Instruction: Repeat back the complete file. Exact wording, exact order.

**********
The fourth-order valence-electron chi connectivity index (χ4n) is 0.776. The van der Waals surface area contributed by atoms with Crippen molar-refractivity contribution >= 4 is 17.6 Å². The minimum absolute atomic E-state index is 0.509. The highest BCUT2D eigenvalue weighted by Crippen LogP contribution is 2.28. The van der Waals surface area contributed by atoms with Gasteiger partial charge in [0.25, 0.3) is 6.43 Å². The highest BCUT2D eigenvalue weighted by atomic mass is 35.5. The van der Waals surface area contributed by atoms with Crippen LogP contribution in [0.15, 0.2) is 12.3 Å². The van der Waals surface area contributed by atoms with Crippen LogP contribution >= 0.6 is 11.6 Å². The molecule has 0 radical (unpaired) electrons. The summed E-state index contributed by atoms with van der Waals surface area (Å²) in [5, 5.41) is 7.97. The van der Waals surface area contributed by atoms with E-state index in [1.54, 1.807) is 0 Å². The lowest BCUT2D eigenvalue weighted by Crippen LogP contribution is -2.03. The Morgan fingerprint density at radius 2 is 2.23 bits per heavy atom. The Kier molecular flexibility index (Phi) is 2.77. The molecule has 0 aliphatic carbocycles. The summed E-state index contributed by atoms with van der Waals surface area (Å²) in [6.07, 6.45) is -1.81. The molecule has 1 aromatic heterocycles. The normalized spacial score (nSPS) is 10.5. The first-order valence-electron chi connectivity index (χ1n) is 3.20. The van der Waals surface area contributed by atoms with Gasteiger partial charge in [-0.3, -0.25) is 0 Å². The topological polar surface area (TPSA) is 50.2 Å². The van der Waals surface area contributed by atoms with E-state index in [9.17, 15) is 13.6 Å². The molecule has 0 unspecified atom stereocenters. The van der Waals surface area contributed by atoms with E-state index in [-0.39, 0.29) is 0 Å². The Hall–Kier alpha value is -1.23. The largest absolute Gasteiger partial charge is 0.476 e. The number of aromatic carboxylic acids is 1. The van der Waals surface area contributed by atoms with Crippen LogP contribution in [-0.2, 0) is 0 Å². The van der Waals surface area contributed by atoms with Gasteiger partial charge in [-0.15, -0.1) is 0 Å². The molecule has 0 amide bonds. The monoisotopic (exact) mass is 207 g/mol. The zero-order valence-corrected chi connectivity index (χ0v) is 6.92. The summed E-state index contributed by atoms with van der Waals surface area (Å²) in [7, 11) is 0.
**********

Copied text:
The fourth-order valence-electron chi connectivity index (χ4n) is 0.776. The van der Waals surface area contributed by atoms with Crippen molar-refractivity contribution >= 4 is 17.6 Å². The minimum absolute atomic E-state index is 0.509. The highest BCUT2D eigenvalue weighted by Crippen LogP contribution is 2.28. The van der Waals surface area contributed by atoms with Gasteiger partial charge in [0.25, 0.3) is 6.43 Å². The highest BCUT2D eigenvalue weighted by atomic mass is 35.5. The van der Waals surface area contributed by atoms with Crippen LogP contribution in [0.15, 0.2) is 12.3 Å². The van der Waals surface area contributed by atoms with Crippen LogP contribution >= 0.6 is 11.6 Å². The molecule has 0 radical (unpaired) electrons. The summed E-state index contributed by atoms with van der Waals surface area (Å²) in [5, 5.41) is 7.97. The van der Waals surface area contributed by atoms with E-state index in [1.54, 1.807) is 0 Å². The lowest BCUT2D eigenvalue weighted by Crippen LogP contribution is -2.03. The Morgan fingerprint density at radius 2 is 2.23 bits per heavy atom. The Kier molecular flexibility index (Phi) is 2.77. The molecule has 0 aliphatic carbocycles. The summed E-state index contributed by atoms with van der Waals surface area (Å²) in [6.07, 6.45) is -1.81. The molecule has 1 aromatic heterocycles. The normalized spacial score (nSPS) is 10.5. The first-order valence-electron chi connectivity index (χ1n) is 3.20. The van der Waals surface area contributed by atoms with Gasteiger partial charge in [-0.3, -0.25) is 0 Å². The topological polar surface area (TPSA) is 50.2 Å². The van der Waals surface area contributed by atoms with E-state index in [9.17, 15) is 13.6 Å². The molecule has 0 unspecified atom stereocenters. The van der Waals surface area contributed by atoms with E-state index in [-0.39, 0.29) is 0 Å². The Hall–Kier alpha value is -1.23. The largest absolute Gasteiger partial charge is 0.476 e. The number of aromatic carboxylic acids is 1. The van der Waals surface area contributed by atoms with Crippen LogP contribution in [-0.2, 0) is 0 Å². The van der Waals surface area contributed by atoms with Gasteiger partial charge in [-0.15, -0.1) is 0 Å². The molecule has 0 amide bonds. The monoisotopic (exact) mass is 207 g/mol. The zero-order valence-corrected chi connectivity index (χ0v) is 6.92. The summed E-state index contributed by atoms with van der Waals surface area (Å²) in [7, 11) is 0.